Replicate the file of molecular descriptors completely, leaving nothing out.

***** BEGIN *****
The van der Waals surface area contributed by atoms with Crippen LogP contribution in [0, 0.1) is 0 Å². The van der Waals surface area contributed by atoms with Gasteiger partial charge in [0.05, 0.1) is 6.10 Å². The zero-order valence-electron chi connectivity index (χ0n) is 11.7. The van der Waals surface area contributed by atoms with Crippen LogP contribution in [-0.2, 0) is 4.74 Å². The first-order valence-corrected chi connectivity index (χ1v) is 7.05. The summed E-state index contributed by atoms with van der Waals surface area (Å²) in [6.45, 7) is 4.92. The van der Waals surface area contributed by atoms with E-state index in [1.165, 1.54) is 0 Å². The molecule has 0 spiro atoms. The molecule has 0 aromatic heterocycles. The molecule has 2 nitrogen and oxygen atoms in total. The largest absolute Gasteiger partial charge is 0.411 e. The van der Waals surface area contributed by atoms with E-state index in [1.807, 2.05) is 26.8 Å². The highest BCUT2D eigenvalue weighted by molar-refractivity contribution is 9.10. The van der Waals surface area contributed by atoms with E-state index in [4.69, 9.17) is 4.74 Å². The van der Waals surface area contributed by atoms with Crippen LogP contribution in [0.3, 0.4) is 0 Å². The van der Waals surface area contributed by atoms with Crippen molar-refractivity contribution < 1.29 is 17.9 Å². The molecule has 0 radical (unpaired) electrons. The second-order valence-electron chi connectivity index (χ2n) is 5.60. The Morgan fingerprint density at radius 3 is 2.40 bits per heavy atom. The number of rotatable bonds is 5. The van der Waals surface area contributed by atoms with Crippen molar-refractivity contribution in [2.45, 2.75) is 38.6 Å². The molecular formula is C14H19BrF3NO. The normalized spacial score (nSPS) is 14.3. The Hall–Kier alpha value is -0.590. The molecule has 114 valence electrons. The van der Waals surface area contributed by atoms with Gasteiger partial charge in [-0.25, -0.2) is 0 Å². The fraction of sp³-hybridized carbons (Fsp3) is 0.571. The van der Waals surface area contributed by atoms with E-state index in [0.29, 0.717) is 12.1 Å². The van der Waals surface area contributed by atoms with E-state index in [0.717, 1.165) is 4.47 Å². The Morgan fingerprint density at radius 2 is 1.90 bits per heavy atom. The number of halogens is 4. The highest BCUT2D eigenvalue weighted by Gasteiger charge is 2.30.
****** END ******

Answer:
The van der Waals surface area contributed by atoms with Crippen LogP contribution in [0, 0.1) is 0 Å². The van der Waals surface area contributed by atoms with Gasteiger partial charge in [0.05, 0.1) is 6.10 Å². The zero-order valence-electron chi connectivity index (χ0n) is 11.7. The van der Waals surface area contributed by atoms with Crippen LogP contribution in [-0.2, 0) is 4.74 Å². The first-order valence-corrected chi connectivity index (χ1v) is 7.05. The summed E-state index contributed by atoms with van der Waals surface area (Å²) in [6.45, 7) is 4.92. The van der Waals surface area contributed by atoms with E-state index in [1.165, 1.54) is 0 Å². The molecule has 0 spiro atoms. The molecule has 0 aromatic heterocycles. The molecule has 2 nitrogen and oxygen atoms in total. The largest absolute Gasteiger partial charge is 0.411 e. The van der Waals surface area contributed by atoms with E-state index in [1.807, 2.05) is 26.8 Å². The highest BCUT2D eigenvalue weighted by molar-refractivity contribution is 9.10. The van der Waals surface area contributed by atoms with E-state index in [4.69, 9.17) is 4.74 Å². The van der Waals surface area contributed by atoms with Crippen LogP contribution in [0.3, 0.4) is 0 Å². The van der Waals surface area contributed by atoms with Crippen molar-refractivity contribution < 1.29 is 17.9 Å². The molecule has 0 radical (unpaired) electrons. The second-order valence-electron chi connectivity index (χ2n) is 5.60. The Morgan fingerprint density at radius 3 is 2.40 bits per heavy atom. The number of rotatable bonds is 5. The van der Waals surface area contributed by atoms with Crippen molar-refractivity contribution in [2.45, 2.75) is 38.6 Å². The molecular formula is C14H19BrF3NO. The normalized spacial score (nSPS) is 14.3. The Hall–Kier alpha value is -0.590. The molecule has 114 valence electrons. The van der Waals surface area contributed by atoms with Gasteiger partial charge in [-0.25, -0.2) is 0 Å². The fraction of sp³-hybridized carbons (Fsp3) is 0.571. The van der Waals surface area contributed by atoms with E-state index in [0.29, 0.717) is 12.1 Å². The van der Waals surface area contributed by atoms with E-state index in [0.717, 1.165) is 4.47 Å². The Morgan fingerprint density at radius 2 is 1.90 bits per heavy atom. The number of halogens is 4. The highest BCUT2D eigenvalue weighted by Gasteiger charge is 2.30.